Secondly, they need to have that sparkle in their eyes, full motivation to bring their solution to a given problem out into the world. This isn’t just essential to keep themselves motivated throughout the journey, but to get others on board too. After all, as they move through the stages, that will be decisive for their success – at some point, you can’t handle a project all on your own any longer.
Finally, Kickboxers have to be prepared to get stuck and get their hands dirty. That means doing more than simply presenting nice slides about their idea. There are other things that aren’t as much fun, but simply have to be done, and they are equally important.
You’ve certainly seen enough Kickboxers to recognize those characteristics! What have you learned from coaching more than 300 Kickboxers?
Regarding innovation in general, I’ve learned that you can never judge a raw idea. If you have a dedicated Kickboxer who is 100% committed to the idea and goes through all the steps, their idea is likely to sound completely different in one or two months. So, it’s important to hold back from judging that initial idea, and instead to focus on supporting the Kickboxer on their journey.
As a coach, I have also learned that you shouldn’t allow yourself to fall in love with the project completely. If you do get too invested, it’s easy to become too involved in the execution, detracting from the Kickboxer’s own experience. This was a difficult lesson for me at the beginning. Coming from a start-up, I was used to pitching in – “let me do this” or “I can take that off your hands” – but now I know that it’s up to the Kickboxer themselves to make the project a success.
Overall, I’ve found that the coach's role is asking the right questions at the right time, and asking a lot of them, over and over. This helps Kickboxers gain clarity on their own vision and make it a success on their own merits.
Ralph, CCO & Co-Founder
Where do you see GETKICKBOX in five years?
GETKICKBOX will help to create +1'000 new jobs on the market in the next few years. I'm not only talking about our peers being responsible for the KICKBOX program in their organization and our own employees, but mainly about the Kickboxers who made it to the GoldBox phase with their raw idea and became founders or work full-time for the implementation of their idea. I strongly believe that KICKBOX is the right tool to enable people to not only come up with valuable ideas but the get what they need to execute them and potentially create new jobs. Looking back, we already have created many jobs being it new hires at GETKICKBOX, Kickboxers who became entrepreneurs, team mates working for these spin-offs or Kickboxers who stayed in the mother company but having created a new job based on their KICKBOX idea. Personally, I strongly believe that 'creating new jobs' is the heart of entrepreneurship.
Which mistake do the most entrepreneurs make, and how can it be avoided?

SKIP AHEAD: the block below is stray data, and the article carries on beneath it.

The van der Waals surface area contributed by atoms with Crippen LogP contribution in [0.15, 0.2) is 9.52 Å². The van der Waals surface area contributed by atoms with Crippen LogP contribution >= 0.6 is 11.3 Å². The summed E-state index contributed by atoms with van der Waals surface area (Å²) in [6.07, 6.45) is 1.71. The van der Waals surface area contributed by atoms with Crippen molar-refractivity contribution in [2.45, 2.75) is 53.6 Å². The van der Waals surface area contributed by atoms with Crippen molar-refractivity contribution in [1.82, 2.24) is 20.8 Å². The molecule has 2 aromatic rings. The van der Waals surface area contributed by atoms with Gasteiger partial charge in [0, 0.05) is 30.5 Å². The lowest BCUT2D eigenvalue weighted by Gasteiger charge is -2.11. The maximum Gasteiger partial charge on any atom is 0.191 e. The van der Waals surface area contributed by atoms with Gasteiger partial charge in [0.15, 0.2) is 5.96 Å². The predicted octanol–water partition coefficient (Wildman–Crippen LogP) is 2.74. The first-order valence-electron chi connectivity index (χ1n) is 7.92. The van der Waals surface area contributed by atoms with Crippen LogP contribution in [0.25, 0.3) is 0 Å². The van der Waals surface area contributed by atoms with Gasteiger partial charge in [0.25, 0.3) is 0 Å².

Many entrepreneurs, including myself in my earlier ventures, do not listen enough to the market. I know, this saying is quite common nowadays as many books, speakers and articles write about the fact that startups fail because they haven’t addressed a customer need. However, it is still a challenge to test and iterate fast as it is easier not to expose your idea or early stage product to people – feedback is sometimes rough. I like a quote from Reid Hoffman (founder of LinkedIn) a lot: "If you are not embarrassed by the first version of your product, you've launched too late."
We live this mindset and co-create and learn a lot with our customers. Like this we make sure that we do not develop products, features or services nobody gets a value added.
In order to make intrapreneurship work, employees need to know that such a program exists. What has been the most memorable GETKICKBOX internal marketing campaign for Swisscom Kickbox so far?
In the past years, we have run many marketing campaigns to get the attention of the employees. In order to stand out, we need to be different. Nothing easier than that with such a memorable brand 'KICKBOX'. It is always a mixture of guerrilla marketing and more classical marketing initiatives. One fun (and effective) guerrilla marketing campaign aimed for the attention of our board. On a Wednesdays, we realized that the board meeting is taking place in a meeting room behind a glass wall. Since we wanted to get their attention, we started assembly our physical toolboxes, an important piece of the program to support the intrapreneur, in front of the meeting room. We were convinced that this looks so bizarre that a few employees tinker in the headquarter that they will approach us. Nothing happened though and we had to get more creative. If you want to know how we finally got the board's attention, drop me a line./ get in contact In times of home office such physical guerrilla campaigns are were not possible anymore. We found several ways to get the employees attention while being in home office. Be it through a creative screen saver, targeted advertising on Social Media or crazy post mailings.